The Mystery of Edwin Drood
Despite its dark underpinnings, The Mystery Of Edwin Drood is all just for fun. The Roundabout Theatre production of Rupert Holmes’ musical makes the relative lightness of its being more explicit than some by elaborating on the Victorian-revue frame of the original show, but why should something this delightful have to end in tragedy?
Holmes adapted Charles Dickens’ unfinished last novel, concerning a small cathedral town with a disproportionate number of suspicious characters, as a whodunit with audience participation in the second act. Before his untimely death, Dickens established that young Edwin Drood (Stephanie J. Block, whose character within the revue is a male impersonator with a wink and a nudge) was about to marry his promised-from-birth sweetheart, Rosa Bud (Betsy Wolfe) over the objections of his uncle John Jasper (Will Chase), a clergyman with a double life as an opium addict.
When Drood disappears after an altercation with Neville Landless (Andy Karl), the whole town turns out to look for him, some more energetically than others. Mid-Act II, the audience votes on the identity of a mystery detective who comes to town hunting for Drood (another mystery Dickens took to his grave) and that of the real killer.
Chase, who plays the diabolical Jasper, is unfairly dogged by his credit from season one of NBC’s Broadway-behind-the-scenes drama "Smash"; he’s quite good here, and seems to be having fun gnawing on the scenery, particularly at the show’s conclusion. (In "Smash," he was chosen to play Joe DiMaggio after being spotted in a Bruno Mars jukebox musical described as being mounted at LaMaMa downtown. It’s hard to know whose dignity is the most offended by that grouping of items.) His number "A Man Could Go Quite Mad" is delivered with a little mustache twirling but his presence is, overall, reassuring.
The great Chita Rivera still is, and throws herself energetically into the part of the Princess Puffer, mistress of an opium den whose client leads her into investigation herself.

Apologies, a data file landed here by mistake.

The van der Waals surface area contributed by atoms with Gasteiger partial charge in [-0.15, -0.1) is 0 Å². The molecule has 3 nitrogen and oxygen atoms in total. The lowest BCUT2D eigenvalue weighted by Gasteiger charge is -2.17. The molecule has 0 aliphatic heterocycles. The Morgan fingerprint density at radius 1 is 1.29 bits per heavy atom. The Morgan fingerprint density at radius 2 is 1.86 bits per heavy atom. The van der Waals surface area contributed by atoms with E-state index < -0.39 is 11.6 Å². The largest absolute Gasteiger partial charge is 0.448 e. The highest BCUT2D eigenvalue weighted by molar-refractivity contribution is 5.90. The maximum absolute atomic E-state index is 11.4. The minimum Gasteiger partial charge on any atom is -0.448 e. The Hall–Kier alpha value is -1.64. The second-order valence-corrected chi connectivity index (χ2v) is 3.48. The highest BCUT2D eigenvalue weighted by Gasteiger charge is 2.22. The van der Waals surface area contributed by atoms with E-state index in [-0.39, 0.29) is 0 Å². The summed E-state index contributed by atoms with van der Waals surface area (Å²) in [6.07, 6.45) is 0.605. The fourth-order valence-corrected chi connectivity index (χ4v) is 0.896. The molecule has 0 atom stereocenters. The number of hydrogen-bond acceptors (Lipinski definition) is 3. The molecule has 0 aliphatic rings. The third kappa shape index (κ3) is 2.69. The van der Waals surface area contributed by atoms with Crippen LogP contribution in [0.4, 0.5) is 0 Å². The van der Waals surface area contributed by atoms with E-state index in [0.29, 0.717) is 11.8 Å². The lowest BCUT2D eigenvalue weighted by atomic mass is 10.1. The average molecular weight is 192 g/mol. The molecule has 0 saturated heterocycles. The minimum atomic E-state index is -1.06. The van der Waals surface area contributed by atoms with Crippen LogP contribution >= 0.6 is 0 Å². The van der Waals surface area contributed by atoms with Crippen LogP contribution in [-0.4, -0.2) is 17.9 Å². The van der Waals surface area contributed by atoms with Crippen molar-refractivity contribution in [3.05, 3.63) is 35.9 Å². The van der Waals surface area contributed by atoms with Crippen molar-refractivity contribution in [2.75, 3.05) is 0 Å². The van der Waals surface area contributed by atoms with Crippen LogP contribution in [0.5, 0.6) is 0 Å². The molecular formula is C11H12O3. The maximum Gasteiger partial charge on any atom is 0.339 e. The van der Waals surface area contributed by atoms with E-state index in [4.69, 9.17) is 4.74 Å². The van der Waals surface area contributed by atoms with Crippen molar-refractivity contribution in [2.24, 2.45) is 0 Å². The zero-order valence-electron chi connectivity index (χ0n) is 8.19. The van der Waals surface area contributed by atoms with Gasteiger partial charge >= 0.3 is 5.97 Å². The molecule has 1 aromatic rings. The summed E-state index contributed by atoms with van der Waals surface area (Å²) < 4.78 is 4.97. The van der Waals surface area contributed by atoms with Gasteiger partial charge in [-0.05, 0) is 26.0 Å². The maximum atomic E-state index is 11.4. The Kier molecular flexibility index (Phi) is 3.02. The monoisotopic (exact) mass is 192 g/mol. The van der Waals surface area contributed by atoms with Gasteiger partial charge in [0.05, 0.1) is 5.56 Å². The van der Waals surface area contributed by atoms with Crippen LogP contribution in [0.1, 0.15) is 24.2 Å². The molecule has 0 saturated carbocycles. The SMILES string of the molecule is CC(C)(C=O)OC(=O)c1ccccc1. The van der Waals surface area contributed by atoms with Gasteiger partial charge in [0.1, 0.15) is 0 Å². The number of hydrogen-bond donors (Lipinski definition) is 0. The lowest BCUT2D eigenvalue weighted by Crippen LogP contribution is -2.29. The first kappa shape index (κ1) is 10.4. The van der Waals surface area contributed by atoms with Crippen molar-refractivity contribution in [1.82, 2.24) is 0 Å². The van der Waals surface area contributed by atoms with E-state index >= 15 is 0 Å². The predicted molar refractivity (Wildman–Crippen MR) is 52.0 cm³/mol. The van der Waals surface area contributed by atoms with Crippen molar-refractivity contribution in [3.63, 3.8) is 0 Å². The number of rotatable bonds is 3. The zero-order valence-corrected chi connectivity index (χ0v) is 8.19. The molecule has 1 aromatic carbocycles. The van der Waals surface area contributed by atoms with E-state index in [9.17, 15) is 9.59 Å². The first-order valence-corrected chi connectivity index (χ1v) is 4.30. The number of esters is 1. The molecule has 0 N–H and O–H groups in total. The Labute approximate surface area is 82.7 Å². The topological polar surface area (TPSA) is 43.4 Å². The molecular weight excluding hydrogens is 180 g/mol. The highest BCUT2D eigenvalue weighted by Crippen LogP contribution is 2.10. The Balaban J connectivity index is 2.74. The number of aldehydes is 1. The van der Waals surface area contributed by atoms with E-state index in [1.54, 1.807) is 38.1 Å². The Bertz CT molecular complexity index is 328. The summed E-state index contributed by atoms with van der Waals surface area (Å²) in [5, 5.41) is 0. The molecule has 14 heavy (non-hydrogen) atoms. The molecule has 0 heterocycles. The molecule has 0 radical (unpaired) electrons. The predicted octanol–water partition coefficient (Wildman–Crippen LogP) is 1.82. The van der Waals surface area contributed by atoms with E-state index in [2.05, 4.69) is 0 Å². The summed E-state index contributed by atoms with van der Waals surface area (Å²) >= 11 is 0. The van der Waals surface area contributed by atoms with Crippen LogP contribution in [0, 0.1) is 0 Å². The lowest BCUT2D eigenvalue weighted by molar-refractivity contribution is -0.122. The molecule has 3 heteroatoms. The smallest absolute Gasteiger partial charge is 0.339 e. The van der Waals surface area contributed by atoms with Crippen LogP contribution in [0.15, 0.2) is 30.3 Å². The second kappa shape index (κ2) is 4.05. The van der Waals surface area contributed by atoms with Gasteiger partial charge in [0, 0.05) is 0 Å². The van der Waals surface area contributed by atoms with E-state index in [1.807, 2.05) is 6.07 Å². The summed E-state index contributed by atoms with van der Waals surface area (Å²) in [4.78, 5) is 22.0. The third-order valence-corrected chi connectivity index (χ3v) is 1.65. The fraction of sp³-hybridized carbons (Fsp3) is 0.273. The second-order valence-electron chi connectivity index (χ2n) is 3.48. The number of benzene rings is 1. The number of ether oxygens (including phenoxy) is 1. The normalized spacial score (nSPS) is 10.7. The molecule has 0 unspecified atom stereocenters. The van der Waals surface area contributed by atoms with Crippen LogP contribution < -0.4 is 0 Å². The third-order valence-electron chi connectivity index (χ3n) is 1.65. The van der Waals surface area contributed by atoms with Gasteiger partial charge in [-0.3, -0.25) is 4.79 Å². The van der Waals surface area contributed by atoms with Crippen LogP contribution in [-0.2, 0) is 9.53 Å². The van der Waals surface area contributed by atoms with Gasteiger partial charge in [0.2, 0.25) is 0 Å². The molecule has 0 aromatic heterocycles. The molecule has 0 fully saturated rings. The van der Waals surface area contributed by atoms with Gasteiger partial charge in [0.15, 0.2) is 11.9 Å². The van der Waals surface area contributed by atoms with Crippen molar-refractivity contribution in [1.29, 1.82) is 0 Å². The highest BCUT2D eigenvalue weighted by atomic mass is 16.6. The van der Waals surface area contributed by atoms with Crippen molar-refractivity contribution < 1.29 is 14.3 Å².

Peter Benson as Bazzard, a character underwritten by Dickens such as to play no major role in the plot, delivers a tragicomic showstopper in "Never The Luck" about the sad life of the supernumerary. (It was enough, in the performance I attended, to earn him a spot as that mystery detective who discovers Drood’s true enemy, and deservedly so.)
And Block pulls off a skilled double-performance in the second act when, as the actress playing Drood, her character makes an extended huffy exit expressing her indignation at being killed off. Occasionally, however, the group numbers such as "No Good Can Come From Bad" suffered from a muddiness of sound that marred their Gilbert-and-Sullivanesque delivery of multiple verses.
And Jessie Mueller and Andy Karl’s excellent performances as the Landless siblings, newly arrived from Ceylon and representing Victorian England’s obsession with the colonies and exoticism, are marred a fair bit by the appearance of wearing ethnic makeup -- something that, even in jest, should not be used on stage in 2012.
Not quite wholesome but still somewhat sweet, "The Mystery of Edwin Drood" dispels the notion that musicals have to strive to realism to entertain audiences on Broadway these days. (And its painted backdrops represent a welcome change from the vaguely modern scaffolding-and-pipes setups currently in vogue among set designers; thank you, Anna Louizos!) New York holidaymakers looking for entertainment beyond the standards of "The Messiah" and "Christmas Carol" will also enjoy its occasional Christmas touch and -- spoiler alert -- suggestion of resurrection for poor Drood.